As Director of Certification for Ecclesial Ministry and Service at the United States Conference of Catholic Bishops (USCCB), I have the opportunity to record video reflections on the readings of the Scriptures proclaimed at daily Mass. I do so as part of larger group of colleagues at the Conference, along with lay and ordained leaders from around the country. I am grateful for the opportunity to reflect on the meaning of the readings for the life of faith today and to share them here, along with the written text of the reflections. To view these video reflections for past and upcoming celebrations of the Eucharist, visit the USCCB website.

Happy Leap Year Day! Today, February 29, is a day added to our calendar to make sure our year is in sync with the astronomical year. Every four years, it prevents the calendar from drifting out of sync with the seasons.

In the midst of our keeping time by calendar and seasons, we are given an ‘extra day’ – a special inserted time to help us properly orient the seasons and times by which we mark our lives and the passage of time.

I vividly recall a Franciscan priest, Fr. Regis Duffy, who lived among the brothers in community at St. Bonaventure University where I went to college. He frequently celebrated Mass with the students. A skilled liturgist and kind person, you could always count on him to begin the Penitential Rite or Penitential Act of the Mass with the same invitation: “Won’t you join me in looking over the week to see how we’re spending God’s time?”

God’s time.

It was Fr. Regis’ way of remind us that all the time we have in our lives truly belongs to God, and not to us.

Spiritually, every year, we are inserted into the season of Lent by the church’s calendar – always at different times in the Western or Latin Church, depending on when the full moon of spring falls so we can mark the celebration of Easter. Unlike a leap year day, we never know precisely when Lent will begin, but it always seems to come precisely when we need it, by God’s gift and grace to us! And this season invites us to do what Fr. Regis asked – to see how we are spending our lives and God’s time!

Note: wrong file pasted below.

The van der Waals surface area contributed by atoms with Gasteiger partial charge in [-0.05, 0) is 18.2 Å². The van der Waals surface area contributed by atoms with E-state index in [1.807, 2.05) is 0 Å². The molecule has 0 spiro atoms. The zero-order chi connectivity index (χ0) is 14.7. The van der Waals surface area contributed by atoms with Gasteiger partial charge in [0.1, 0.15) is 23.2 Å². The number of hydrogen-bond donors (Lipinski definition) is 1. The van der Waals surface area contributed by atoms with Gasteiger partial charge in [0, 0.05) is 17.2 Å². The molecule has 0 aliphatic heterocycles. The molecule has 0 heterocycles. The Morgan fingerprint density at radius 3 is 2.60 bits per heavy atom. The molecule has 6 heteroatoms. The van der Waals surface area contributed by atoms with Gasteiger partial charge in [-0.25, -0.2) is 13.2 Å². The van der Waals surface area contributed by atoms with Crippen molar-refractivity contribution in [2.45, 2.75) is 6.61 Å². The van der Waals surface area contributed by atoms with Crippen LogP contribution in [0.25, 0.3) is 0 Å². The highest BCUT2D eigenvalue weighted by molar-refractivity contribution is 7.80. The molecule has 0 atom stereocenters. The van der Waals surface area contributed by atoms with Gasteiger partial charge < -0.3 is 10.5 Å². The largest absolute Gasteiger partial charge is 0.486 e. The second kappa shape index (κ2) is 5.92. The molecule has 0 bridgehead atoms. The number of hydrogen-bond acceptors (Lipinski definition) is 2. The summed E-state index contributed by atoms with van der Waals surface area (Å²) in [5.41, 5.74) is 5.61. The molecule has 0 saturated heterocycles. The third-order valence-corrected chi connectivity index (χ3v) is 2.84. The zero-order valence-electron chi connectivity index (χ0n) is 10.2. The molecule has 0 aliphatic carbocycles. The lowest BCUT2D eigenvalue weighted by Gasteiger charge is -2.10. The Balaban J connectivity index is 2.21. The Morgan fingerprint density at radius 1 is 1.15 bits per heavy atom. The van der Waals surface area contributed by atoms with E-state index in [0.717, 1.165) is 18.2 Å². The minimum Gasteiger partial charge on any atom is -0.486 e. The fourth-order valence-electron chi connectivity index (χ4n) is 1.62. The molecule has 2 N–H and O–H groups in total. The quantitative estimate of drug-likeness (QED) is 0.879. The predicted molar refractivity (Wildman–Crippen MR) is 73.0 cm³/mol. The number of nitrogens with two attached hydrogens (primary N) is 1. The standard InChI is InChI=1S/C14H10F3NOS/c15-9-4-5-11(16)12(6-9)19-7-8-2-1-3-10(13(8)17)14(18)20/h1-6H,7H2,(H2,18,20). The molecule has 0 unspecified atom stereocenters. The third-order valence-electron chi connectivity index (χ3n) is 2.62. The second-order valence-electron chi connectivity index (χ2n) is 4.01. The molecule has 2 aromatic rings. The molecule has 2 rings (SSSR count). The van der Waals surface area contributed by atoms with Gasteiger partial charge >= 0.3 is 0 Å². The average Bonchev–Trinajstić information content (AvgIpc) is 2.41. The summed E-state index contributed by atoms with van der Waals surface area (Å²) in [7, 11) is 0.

These days after Ash Wednesday and before the 1st Sunday of Lent give us a chance to step back and notice our priorities as we move into this holy season of deep attention to our relationship and reliance on God as we seek to recommit ourselves to the Gospel message and life.

The readings for today’s liturgy continue to help ‘orient’ us with respect to how we are spending God’s time. Isaiah reminds us of the things that sadly and too often mark our time and our society these days: oppression, false accusation, malicious speech.

The prophet invites us away from those things. Instead, we should give bread to the hungry and satisfy the afflicted, and thereby find ourselves always strengthened by God when we need it – in God’s time – doing God’s work of justice and righteousness.

Living the life of justice and care for the poor is how God marks time; and so should we!

Jesus reminds us that he has perfect timing, too! In the Gospel from Luke, we hear the remarkable and immediate response of Levi the tax collector, to follow Jesus.

He likely left a lucrative life to0  – and a corrupt one, since tax collectors of the time often cheated their fellow citizens to curry favor with Rome or to take some off the top for themselves – and were thus despised by many.

It’s not without reason a common phrase to refer to unscrupulous or dangerous people in biblical times was “tax collectors and sinners.” Most people don’t want anything to do with tax collectors.

But not Jesus. He brings him into his inner circle of disciples.

The Pharisees – who ironically were a lay reform movement in Jesus time – can’t quite understand Jesus’ divine timing. Why does he eat with these ‘tax collectors and sinners?

Maybe you hear echoes of how some in our society refer to those they don’t like in the Pharisees’ question? these low-lifes? these expendibles? these outsiders? these thugs? These drug addicts?

Jesus, however, knows what time it is! It is time for healing, for reconciliation, for mercy and for justice. The time for repentance, and a second chance.

As we begin this holy season of Lent together, won’t you join me in looking over our own lives and the lives of those in our communities, neighborhoods and nation, and see how we’re spending God’s time? 

God give you peace!